The Second Africa Protein Summit organised by World Animal Protection has called on the African governments to promote sustainable and humane animal production systems to hasten climate restoration.
Speaking at the summit, Farming Campaigns Manager at World Animal Protection, Dr Victor Yamo, said, “The rapid growth of the human population particularly in Africa, coupled with increasing affluence, has led to a surge in demand for animal products. Consequently, intensification of livestock production is gaining popularity to meet this demand. However, intensive livestock production is associated with significant animal abuse, water and environmental pollution, deforestation, biodiversity loss and increased greenhouse gas emissions, making it an unsustainable method of food production.”
The two-day protein summit highlighted the urgent need to mitigate the adverse environmental impacts of intensive livestock production systems and emphasised the importance of preserving traditional, resilient and humane production systems that support small-scale farmers in the region.
In the summit, presenters highlighted numerous negative impacts associated with intensive livestock production systems, including compromised animal welfare, public health concerns and adverse effects on the environment and climate such as increased greenhouse gas emissions through deforestation for animal feed production and high fertiliser use. The excessive nutrient excretion from overfed animals further contributes to higher emissions. These negative externalities are often overlooked, particularly in developing nations striving to combat poverty and achieve food security.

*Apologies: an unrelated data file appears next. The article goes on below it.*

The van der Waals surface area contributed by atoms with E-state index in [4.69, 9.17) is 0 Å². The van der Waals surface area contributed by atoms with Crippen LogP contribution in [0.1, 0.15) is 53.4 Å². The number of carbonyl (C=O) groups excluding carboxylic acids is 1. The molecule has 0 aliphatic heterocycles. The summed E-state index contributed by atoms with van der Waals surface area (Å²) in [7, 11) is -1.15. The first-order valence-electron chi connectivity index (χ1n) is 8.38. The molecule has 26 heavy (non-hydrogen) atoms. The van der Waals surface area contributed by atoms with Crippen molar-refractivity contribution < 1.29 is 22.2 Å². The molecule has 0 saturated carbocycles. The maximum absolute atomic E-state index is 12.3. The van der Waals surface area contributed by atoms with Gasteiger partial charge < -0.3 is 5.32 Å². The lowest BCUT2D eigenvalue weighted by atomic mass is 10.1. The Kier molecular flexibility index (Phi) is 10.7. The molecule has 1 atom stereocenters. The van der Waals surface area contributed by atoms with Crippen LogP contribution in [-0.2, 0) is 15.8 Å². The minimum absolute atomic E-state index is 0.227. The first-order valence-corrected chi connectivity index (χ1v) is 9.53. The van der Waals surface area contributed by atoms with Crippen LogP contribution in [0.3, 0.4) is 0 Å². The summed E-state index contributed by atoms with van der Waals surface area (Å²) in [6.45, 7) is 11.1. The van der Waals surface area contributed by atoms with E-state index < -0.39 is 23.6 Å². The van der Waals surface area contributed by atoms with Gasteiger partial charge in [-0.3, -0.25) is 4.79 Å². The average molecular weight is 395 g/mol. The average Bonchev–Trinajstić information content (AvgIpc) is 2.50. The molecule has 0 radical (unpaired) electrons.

The Summit recognized that Africa’s greenhouse gas emissions are mainly from the Agriculture, Forestry and other land-use change estimated at 65 per cent of the continent’s emissions.
It was further recognised that whilst there is room for the lowest meat consumption countries in Africa to increase rates of meat consumption to meet nutritional needs, embracing intensive livestock production systems will not only endanger food and nutrition security but also the livelihoods of small holder producers while worsening the superbug crisis and the climate crisis.
The meeting resolved to convince African governments to acknowledge and regulate the greenhouse gas emissions from animal agriculture and hold agricultural companies with high emissions accountable for their carbon footprint and low regard for animal welfare.
The summit also resolved to protect small holder livestock producers by empowering them with animal husbandry knowledge and skills while providing them with timely climate information and early warning systems to stay competitive in the market.
It was also agreed that the players in the subsector, “Redirect subsidies provided to large agribusinesses towards smallholders, who are the backbone in feeding the growing population in Africa.”
This also applies to the decision to increase awareness on alternative protein sources that can be used to meet nutrition requirements while directing resources towards awareness creation to achieve attitude and behaviour change from intensive meat consumption to alternative protein sources.
“Finally, African governments need to bring stakeholders together to create a policy statement on sustainable agricultural production. All food systems actors must be engaged in a dialogue towards a humane and sustainable food system,” the summit resolved.
- A Tell report